Comstock's magazine 0319 - March 2019 - Page 69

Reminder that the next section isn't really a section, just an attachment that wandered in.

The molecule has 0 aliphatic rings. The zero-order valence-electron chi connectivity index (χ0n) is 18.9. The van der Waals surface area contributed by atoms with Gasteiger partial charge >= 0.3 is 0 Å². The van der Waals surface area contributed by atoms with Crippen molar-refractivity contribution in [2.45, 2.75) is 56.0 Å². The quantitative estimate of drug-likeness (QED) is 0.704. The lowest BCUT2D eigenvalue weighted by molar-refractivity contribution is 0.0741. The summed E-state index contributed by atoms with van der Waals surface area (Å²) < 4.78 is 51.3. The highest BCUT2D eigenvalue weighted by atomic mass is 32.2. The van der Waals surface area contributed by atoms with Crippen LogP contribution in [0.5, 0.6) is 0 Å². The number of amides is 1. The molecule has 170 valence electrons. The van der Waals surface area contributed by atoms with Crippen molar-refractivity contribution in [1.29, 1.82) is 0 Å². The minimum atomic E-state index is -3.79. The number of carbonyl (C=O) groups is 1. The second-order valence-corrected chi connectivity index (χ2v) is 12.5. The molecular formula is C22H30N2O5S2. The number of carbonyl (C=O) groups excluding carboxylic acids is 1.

2016.) As she neared the end of her time at HP, she started planning her next move. She’d served on nonprofit boards and thought joining a corporate board would be a logical way to contribute her leadership skills in another enterprise. Unsure of how to get into a position for a directorship, she started contacting people in her network to find out what it would take. She belonged to the American Leadership Forum, and at an ALF breakfast in late 2011, she mentioned her inter- est in a corporate board. Another member was a director at American River Bank and served on the board’s nominating committee. She sent him her bio, and by mid-2012 she was invited to join and has spent the last seven years there. That also made her attractive to the board of Livermore-based McGrath RentCorp, which she joined last year. Box says her story offers no easy lessons. “Everyone wants a five-step process [for a board seat],” she says. “There aren’t a lot of board positions, so it’s not easy for anyone, including men, to get on them,” she says. That points to a structural reason for the glacial speed of change in board diversity, beyond potential gender bias: They don’t turn over much. A report two years ago found the average age for S&P 500 company directors was 62. The average tenure stands at nine years among S&P 1500 firms — a lethargic pace that worries institutional investors, according to a 2016-17 survey by Institutional Shareholder Services. When there is an opening, only a small group of execu- tives possess the chops that attract attention, experts say. To even be considered, candidates need to either have the right expertise, or in some companies, own a significant number of shares. Expertise normally means C-suite ex- perience at the top of a publicly traded company. And the strongest candidates have a background in the company’s industry, and experience operating in a similar stage of the business life cycle and with a similar business model. “You can’t just take a class; you have to have the skills,” Box says. Her IT background made her particularly attractive as a “digital director,” offering guidance on a firm’s digital strat- egies, for both boards on which she serves. Companies pay attention to whom they include on boards because directors impact profits. A 2016 survey of the aca- demic literature concluded that several board characteristics, including a board’s strength of oversight, independence and diversity correlate with higher corporate performance. That last item has gotten more attention in recent years, with a flood of studies connecting diversity in corporate leadership to better company outcomes. The last UC Davis study, for ex- ample, concluded that the top 25 most gender-diverse com- panies based in California showed average returns on assets Will the New Law Survive? Last August’s law, SB 826, was in part the product of frustra- tion. In 2013, one of its sponsors, Sen. Hannah-Beth Jackson, authored a resolution that urged all publicly held California corporations to ensure one-fifth of their board directors were women by the end of 2016. While adopted by both legislative chambers, the resolution carried no consequences. When the deadline rolled around, fewer than 20 percent of companies had actually hit the target, according to a Senate analysis. Critics like Joseph Grundfest, a corporate governance ex- pert and law professor at Stanford’s Rock Center for Corpo- rate Governance, argue that SB 826 is on shaky legal ground. Grundfest predicted in a September 2018 paper that the law would face legal obstacles because of a 1982 Supreme Court ruling that a company is governed by the laws of the state in which it’s incorporated, not the one where it’s headquartered. If successfully challenged on those grounds, the law would ap- ply to only the 72 publicly traded companies both headquar- tered and incorporated here in California, Grundfest wrote (fewer than 10 percent of the 761 that are headquartered here, according to the Senate analysis). Or it might be entirely struck down on equal protection grounds under the Constitution’s 14th Amendment, he noted. Ann Ravel, a corporate attorney, takes issue with Grund- fest’s conclusion. A good legal defense would argue the law is attempting to create a uniform plan of regulation that’s grounded in an argument of equal protection for women under the 14th Amendment, she says. A company couldn’t exempt it- self from California’s sexual harassment laws merely because the firm’s state of incorporation doesn’t have such laws, she says. She also doubts the law will be challenged at all. “More and more corporate entities are tending to bow to public pres- sure on this issue. Organizations that represent corporations are going to be wary of litigating this.” In Europe, quotas are in place in at least a dozen countries. Norway, for example, has required corporate boards to be 40 percent female since 2004. March 2019 | 71